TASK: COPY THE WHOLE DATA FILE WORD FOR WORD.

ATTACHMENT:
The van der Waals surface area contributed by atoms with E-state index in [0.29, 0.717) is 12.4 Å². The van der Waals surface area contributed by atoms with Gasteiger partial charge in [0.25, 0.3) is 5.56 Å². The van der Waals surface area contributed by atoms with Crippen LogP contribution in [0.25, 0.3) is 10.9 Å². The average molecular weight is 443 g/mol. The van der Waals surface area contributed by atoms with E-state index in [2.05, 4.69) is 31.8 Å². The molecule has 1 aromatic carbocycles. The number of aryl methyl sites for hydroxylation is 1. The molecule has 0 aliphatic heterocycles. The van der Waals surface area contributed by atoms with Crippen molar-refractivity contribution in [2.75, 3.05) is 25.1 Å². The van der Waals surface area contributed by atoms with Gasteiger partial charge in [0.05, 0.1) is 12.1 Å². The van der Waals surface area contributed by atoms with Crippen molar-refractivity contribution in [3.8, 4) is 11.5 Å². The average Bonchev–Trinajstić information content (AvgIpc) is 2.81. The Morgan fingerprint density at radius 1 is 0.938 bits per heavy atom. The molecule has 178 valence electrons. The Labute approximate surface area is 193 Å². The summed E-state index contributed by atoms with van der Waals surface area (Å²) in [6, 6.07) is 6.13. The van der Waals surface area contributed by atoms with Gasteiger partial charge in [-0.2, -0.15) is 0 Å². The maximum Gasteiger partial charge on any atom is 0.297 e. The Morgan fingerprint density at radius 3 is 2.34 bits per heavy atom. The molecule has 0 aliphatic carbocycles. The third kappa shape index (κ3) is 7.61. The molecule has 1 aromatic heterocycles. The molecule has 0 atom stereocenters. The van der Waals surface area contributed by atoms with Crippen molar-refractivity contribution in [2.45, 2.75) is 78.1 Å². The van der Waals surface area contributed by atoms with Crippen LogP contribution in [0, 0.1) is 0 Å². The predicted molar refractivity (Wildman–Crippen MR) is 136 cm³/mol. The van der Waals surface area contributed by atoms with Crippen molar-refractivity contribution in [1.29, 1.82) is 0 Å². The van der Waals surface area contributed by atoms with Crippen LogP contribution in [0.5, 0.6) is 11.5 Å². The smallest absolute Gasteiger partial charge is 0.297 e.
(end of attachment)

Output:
The van der Waals surface area contributed by atoms with E-state index in [0.29, 0.717) is 12.4 Å². The van der Waals surface area contributed by atoms with Gasteiger partial charge in [0.25, 0.3) is 5.56 Å². The van der Waals surface area contributed by atoms with Crippen LogP contribution in [0.25, 0.3) is 10.9 Å². The average molecular weight is 443 g/mol. The van der Waals surface area contributed by atoms with E-state index in [2.05, 4.69) is 31.8 Å². The molecule has 1 aromatic carbocycles. The number of aryl methyl sites for hydroxylation is 1. The molecule has 0 aliphatic heterocycles. The van der Waals surface area contributed by atoms with Crippen molar-refractivity contribution in [2.75, 3.05) is 25.1 Å². The van der Waals surface area contributed by atoms with Gasteiger partial charge in [0.05, 0.1) is 12.1 Å². The van der Waals surface area contributed by atoms with Crippen molar-refractivity contribution in [3.8, 4) is 11.5 Å². The average Bonchev–Trinajstić information content (AvgIpc) is 2.81. The Morgan fingerprint density at radius 1 is 0.938 bits per heavy atom. The molecule has 178 valence electrons. The Labute approximate surface area is 193 Å². The summed E-state index contributed by atoms with van der Waals surface area (Å²) in [6, 6.07) is 6.13. The van der Waals surface area contributed by atoms with Gasteiger partial charge in [-0.2, -0.15) is 0 Å². The maximum Gasteiger partial charge on any atom is 0.297 e. The Morgan fingerprint density at radius 3 is 2.34 bits per heavy atom. The molecule has 0 aliphatic carbocycles. The third kappa shape index (κ3) is 7.61. The molecule has 1 aromatic heterocycles. The molecule has 0 atom stereocenters. The van der Waals surface area contributed by atoms with Crippen molar-refractivity contribution in [2.45, 2.75) is 78.1 Å². The van der Waals surface area contributed by atoms with Crippen LogP contribution in [0, 0.1) is 0 Å². The predicted molar refractivity (Wildman–Crippen MR) is 136 cm³/mol. The van der Waals surface area contributed by atoms with Crippen molar-refractivity contribution in [1.29, 1.82) is 0 Å². The van der Waals surface area contributed by atoms with Crippen LogP contribution in [0.5, 0.6) is 11.5 Å². The smallest absolute Gasteiger partial charge is 0.297 e.